(Soony speaks just enough Korean so that he could understand a line from the broadcast.)

"...'North Korea tests hydrogen bomb.'"

Yeah, Soony Saad, U.S. citizen with a day job playing soccer for Sporting K.C., was in North Korea when Kim Jong-un tested a hydrogen bomb, President Donald J. Trump having threatened him with "fire and fury."

But later that morning, when Soony left the hotel, life seemed to be going on as if the world might not end that day.

"I'm not sure if the population even knew what was going on," he says. "But, generally, everyone was walking on the streets, you'd see children playing in the streets. It didn't seem like anything had changed."

Eruption And Silence In A Close Contest

One thing that hadn't changed — the explosion of a powerful nuclear device notwithstanding — was the soccer schedule. Two days after Soony and his teammates had learned that they'd been within about 100 miles of the test, they marched into the stadium in Pyongyang, where 31,000 people were prepared to greet them.

"And it was loud," Soony says. "And everyone in the stadium had these wooden clappers. And at the halfway line, there was about 12 or 15 cheerleaders that were girls. They were wearing army uniforms. They would all call out in sync — I'm telling you — in sync. Their heads would move in sync, their bodies would move in sync, and they would all chant something.

"And at first, we were like, 'This is all they got? Just 15 girls chanting?' And then, all of a sudden, after the girls would chant something, the entire stadium would just erupt, chanting that same thing."

Which must have been pretty impressive.

North Korea scored first.

Soony Saad didn’t start that game, and from his perch on the Lebanese team's bench, he noticed something he'd never seen before.

"They gave their elderly the front seats of the stadium," he says, "kinda the lower seats, where it's easier to see. And the elderly were able to wear whatever they wanted to the stadium. But the majority of the stadium was university students, and they all wore white with a red tie. So the stadium was all white, except for the section of the elderly."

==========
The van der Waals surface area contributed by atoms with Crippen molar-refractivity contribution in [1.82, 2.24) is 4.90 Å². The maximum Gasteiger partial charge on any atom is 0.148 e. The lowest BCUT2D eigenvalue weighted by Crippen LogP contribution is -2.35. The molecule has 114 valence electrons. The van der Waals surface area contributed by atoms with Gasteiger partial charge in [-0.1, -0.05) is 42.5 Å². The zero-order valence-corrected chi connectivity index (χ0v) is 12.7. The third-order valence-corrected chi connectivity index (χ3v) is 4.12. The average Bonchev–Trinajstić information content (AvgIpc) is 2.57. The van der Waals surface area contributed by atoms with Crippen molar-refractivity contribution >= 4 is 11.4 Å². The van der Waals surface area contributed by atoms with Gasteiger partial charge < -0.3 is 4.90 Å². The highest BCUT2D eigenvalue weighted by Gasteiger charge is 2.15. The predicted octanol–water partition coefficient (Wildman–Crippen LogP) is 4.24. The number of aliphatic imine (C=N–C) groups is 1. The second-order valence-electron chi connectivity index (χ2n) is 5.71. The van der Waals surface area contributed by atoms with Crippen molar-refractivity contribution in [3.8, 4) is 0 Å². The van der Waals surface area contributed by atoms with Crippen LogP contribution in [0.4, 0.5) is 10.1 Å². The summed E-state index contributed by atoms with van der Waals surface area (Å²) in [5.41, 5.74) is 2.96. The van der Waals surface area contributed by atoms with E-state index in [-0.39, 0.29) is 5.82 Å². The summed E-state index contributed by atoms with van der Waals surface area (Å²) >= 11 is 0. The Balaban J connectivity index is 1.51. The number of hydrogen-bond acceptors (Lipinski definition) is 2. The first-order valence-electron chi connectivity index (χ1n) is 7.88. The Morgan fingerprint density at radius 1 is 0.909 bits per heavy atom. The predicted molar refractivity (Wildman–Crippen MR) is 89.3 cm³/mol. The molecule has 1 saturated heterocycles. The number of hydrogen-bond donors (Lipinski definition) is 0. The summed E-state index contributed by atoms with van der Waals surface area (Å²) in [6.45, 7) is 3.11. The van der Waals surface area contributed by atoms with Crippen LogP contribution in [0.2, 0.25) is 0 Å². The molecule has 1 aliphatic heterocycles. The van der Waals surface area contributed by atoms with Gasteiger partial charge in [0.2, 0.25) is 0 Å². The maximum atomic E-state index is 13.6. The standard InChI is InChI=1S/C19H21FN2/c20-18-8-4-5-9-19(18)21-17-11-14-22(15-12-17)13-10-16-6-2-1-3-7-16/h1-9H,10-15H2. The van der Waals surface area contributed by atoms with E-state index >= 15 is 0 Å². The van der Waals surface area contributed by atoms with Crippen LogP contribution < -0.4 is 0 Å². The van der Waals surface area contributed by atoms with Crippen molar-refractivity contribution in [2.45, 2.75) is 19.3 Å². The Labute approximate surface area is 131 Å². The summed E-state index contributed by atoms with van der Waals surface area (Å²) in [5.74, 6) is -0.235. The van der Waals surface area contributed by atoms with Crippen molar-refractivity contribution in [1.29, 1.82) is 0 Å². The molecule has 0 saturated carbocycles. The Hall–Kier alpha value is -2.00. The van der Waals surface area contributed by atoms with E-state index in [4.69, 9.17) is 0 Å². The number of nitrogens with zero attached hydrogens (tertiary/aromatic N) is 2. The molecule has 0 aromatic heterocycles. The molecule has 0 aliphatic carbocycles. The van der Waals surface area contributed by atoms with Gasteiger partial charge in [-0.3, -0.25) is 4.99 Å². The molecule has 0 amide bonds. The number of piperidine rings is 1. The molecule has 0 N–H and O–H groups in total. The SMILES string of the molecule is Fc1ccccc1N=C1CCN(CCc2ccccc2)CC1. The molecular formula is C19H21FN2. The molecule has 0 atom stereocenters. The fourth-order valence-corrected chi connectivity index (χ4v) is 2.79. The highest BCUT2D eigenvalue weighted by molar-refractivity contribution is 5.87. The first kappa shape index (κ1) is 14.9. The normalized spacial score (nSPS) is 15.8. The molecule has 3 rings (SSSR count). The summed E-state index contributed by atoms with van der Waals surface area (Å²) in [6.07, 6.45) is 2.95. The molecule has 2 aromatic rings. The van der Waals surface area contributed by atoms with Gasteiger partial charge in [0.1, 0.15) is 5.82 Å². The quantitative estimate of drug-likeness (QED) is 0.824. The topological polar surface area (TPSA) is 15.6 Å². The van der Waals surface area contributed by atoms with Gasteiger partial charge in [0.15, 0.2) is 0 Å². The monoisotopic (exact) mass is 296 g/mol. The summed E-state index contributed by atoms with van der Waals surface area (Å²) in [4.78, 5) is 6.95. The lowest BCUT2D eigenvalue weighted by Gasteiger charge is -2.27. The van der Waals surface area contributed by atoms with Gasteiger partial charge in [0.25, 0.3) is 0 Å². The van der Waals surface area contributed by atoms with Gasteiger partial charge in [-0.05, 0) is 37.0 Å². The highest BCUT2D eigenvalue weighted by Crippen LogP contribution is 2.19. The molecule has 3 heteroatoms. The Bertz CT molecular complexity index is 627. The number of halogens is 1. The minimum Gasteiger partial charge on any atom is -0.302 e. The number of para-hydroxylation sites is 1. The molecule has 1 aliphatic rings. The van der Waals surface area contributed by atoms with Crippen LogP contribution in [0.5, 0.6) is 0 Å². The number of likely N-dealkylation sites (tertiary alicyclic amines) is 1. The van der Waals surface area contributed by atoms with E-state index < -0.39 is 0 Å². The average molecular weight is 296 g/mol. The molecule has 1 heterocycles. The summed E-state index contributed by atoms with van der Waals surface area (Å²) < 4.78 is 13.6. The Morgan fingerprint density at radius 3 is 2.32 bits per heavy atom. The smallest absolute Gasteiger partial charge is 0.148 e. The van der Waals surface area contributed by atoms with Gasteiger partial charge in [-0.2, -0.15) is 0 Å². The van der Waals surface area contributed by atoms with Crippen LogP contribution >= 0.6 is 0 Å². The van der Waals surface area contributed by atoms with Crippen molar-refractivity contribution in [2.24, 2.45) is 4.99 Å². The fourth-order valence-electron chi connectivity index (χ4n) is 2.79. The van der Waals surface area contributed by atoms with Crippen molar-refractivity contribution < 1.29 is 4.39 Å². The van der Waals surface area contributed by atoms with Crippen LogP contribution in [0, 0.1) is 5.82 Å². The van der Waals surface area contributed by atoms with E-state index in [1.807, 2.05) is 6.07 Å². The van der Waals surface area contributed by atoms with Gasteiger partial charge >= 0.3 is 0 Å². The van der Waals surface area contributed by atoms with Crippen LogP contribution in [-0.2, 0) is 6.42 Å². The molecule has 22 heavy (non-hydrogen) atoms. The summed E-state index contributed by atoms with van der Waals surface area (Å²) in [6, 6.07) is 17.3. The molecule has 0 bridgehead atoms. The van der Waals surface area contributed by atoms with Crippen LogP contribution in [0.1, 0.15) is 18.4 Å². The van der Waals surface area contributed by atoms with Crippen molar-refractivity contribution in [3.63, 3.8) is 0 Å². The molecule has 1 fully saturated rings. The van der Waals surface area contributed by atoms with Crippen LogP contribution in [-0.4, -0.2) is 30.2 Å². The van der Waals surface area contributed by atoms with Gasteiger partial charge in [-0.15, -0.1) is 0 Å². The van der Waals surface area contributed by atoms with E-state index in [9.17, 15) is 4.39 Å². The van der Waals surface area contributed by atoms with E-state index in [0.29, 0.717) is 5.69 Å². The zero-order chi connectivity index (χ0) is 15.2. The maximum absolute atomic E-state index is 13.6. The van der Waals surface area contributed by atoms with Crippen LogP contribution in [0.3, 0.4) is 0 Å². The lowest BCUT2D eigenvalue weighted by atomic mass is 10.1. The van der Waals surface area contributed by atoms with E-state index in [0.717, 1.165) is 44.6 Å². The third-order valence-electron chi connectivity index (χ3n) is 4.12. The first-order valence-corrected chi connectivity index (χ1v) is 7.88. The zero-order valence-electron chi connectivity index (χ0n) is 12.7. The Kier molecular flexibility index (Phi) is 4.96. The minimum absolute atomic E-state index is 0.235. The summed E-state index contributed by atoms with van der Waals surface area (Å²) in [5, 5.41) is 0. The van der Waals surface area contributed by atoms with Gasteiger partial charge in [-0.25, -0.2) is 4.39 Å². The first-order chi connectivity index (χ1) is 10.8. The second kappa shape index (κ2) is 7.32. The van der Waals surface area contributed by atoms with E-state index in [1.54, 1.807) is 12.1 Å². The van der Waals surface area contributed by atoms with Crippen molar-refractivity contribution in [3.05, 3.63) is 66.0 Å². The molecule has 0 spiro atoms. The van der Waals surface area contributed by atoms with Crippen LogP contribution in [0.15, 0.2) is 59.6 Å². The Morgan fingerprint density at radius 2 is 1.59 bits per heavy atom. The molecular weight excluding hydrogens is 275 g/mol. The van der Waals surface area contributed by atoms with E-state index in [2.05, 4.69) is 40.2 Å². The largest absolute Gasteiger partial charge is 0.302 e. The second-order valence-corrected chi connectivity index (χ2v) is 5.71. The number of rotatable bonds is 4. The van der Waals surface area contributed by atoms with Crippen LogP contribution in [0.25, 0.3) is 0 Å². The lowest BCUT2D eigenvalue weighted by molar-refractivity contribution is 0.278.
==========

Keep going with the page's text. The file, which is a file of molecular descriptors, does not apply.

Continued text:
Soony's stint as an observer ended in the closing minutes of the match, by which point he'd blocked out the distractions the trip had involved.

"I ended up coming into the game in the 86th minute, or something like that," Soony says. "We were down 2-1, and we were able to score in the last minute of the game to tie it, 2-2."

'I Can't Believe I Was That Excited To Land In China'

It was a point on the road for Lebanon, a triumph unappreciated by the 31,000 North Korean fans and the TV play-by-play guy. As soon as the game was over, Soony Saad became conscious of those distractions the game had banished. He began thinking again about what it meant -- or what it might mean -- to be a U.S. citizen in North Korea while the leader of that nation and the U.S. president were shaking their missile-clutching fists at each other. And his thoughts turned to home.

Soony (front right) helped Lebanon come out of their match in Pyongyang with a tie. (Soony Saad)
Soony (front right) helped Lebanon come out of their match in Pyongyang with a tie. (Soony Saad)

"ASAP," Soony says. "I said I wanted to leave that night. But I couldn’t even leave the next day, unfortunately, because the next flight out of North Korea was on Thursday, and we had played on Tuesday night. I'll tell you, Wednesday was a very long day."

And one thing you probably wouldn’t want to do on a very long day in North Korea is let on that you’re from the U.S., right? Right?

"I actually told the North Korean tour guide," Soony says. "I was like, 'Actually, you know, I was born in America and I live in America.' And the guy was nice. He's like, 'Yeah, we like Americans. We have no problem with Americans.' And I was, like, 'Oh, that’s good to know.'"

Good, indeed. Maybe even hopeful. Still the game was over, and Soony was very pleased when the plane carrying his team finally took off. He was even more relieved when it landed.

"I can't believe I was excited to be in China, really," Soony says, laughing. "I never thought I'd say that. I can't believe I was that excited to land in China."

Soony Saad's back in a Sporting KC uniform this week. They play this weekend at Real Salt Lake. Probably won't even feel like much of an away game to somebody who's been on the pitch in North Korea.

This segment aired on October 21, 2017.